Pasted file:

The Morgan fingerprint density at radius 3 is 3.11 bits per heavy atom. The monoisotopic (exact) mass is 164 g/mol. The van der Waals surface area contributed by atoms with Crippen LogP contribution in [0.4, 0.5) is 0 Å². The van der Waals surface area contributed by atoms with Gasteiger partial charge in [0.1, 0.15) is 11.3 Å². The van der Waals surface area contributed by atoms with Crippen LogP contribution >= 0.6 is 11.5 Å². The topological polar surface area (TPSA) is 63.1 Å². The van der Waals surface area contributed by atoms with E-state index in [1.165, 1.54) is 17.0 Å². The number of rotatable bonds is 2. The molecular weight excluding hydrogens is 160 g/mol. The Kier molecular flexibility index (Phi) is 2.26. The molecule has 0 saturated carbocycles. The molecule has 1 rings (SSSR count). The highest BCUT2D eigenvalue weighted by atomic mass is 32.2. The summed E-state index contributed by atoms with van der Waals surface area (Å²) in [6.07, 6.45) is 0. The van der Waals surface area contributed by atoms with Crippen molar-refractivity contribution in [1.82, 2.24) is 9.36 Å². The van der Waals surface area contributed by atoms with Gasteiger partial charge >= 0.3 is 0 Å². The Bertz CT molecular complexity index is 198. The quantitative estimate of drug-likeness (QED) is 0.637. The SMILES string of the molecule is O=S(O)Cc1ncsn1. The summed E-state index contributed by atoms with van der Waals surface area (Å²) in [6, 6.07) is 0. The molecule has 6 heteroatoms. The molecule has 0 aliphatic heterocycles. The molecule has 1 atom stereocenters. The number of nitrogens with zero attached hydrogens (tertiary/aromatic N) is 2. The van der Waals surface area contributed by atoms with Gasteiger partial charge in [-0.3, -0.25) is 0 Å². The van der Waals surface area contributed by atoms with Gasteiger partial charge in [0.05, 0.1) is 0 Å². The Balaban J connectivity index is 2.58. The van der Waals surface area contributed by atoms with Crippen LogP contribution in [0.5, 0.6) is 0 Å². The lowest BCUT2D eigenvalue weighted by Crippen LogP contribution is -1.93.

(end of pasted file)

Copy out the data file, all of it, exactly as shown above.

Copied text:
The Morgan fingerprint density at radius 3 is 3.11 bits per heavy atom. The monoisotopic (exact) mass is 164 g/mol. The van der Waals surface area contributed by atoms with Crippen LogP contribution in [0.4, 0.5) is 0 Å². The van der Waals surface area contributed by atoms with Gasteiger partial charge in [0.1, 0.15) is 11.3 Å². The van der Waals surface area contributed by atoms with Crippen LogP contribution >= 0.6 is 11.5 Å². The topological polar surface area (TPSA) is 63.1 Å². The van der Waals surface area contributed by atoms with E-state index in [1.165, 1.54) is 17.0 Å². The number of rotatable bonds is 2. The molecular weight excluding hydrogens is 160 g/mol. The Kier molecular flexibility index (Phi) is 2.26. The molecule has 0 saturated carbocycles. The molecule has 1 rings (SSSR count). The highest BCUT2D eigenvalue weighted by atomic mass is 32.2. The summed E-state index contributed by atoms with van der Waals surface area (Å²) in [6.07, 6.45) is 0. The van der Waals surface area contributed by atoms with Crippen molar-refractivity contribution in [1.82, 2.24) is 9.36 Å². The van der Waals surface area contributed by atoms with Gasteiger partial charge >= 0.3 is 0 Å². The Bertz CT molecular complexity index is 198. The quantitative estimate of drug-likeness (QED) is 0.637. The SMILES string of the molecule is O=S(O)Cc1ncsn1. The summed E-state index contributed by atoms with van der Waals surface area (Å²) in [6, 6.07) is 0. The molecule has 6 heteroatoms. The molecule has 0 aliphatic heterocycles. The molecule has 1 atom stereocenters. The number of nitrogens with zero attached hydrogens (tertiary/aromatic N) is 2. The van der Waals surface area contributed by atoms with Gasteiger partial charge in [-0.3, -0.25) is 0 Å². The van der Waals surface area contributed by atoms with Gasteiger partial charge in [0.05, 0.1) is 0 Å². The Balaban J connectivity index is 2.58. The van der Waals surface area contributed by atoms with Crippen LogP contribution in [0.5, 0.6) is 0 Å². The lowest BCUT2D eigenvalue weighted by Crippen LogP contribution is -1.93.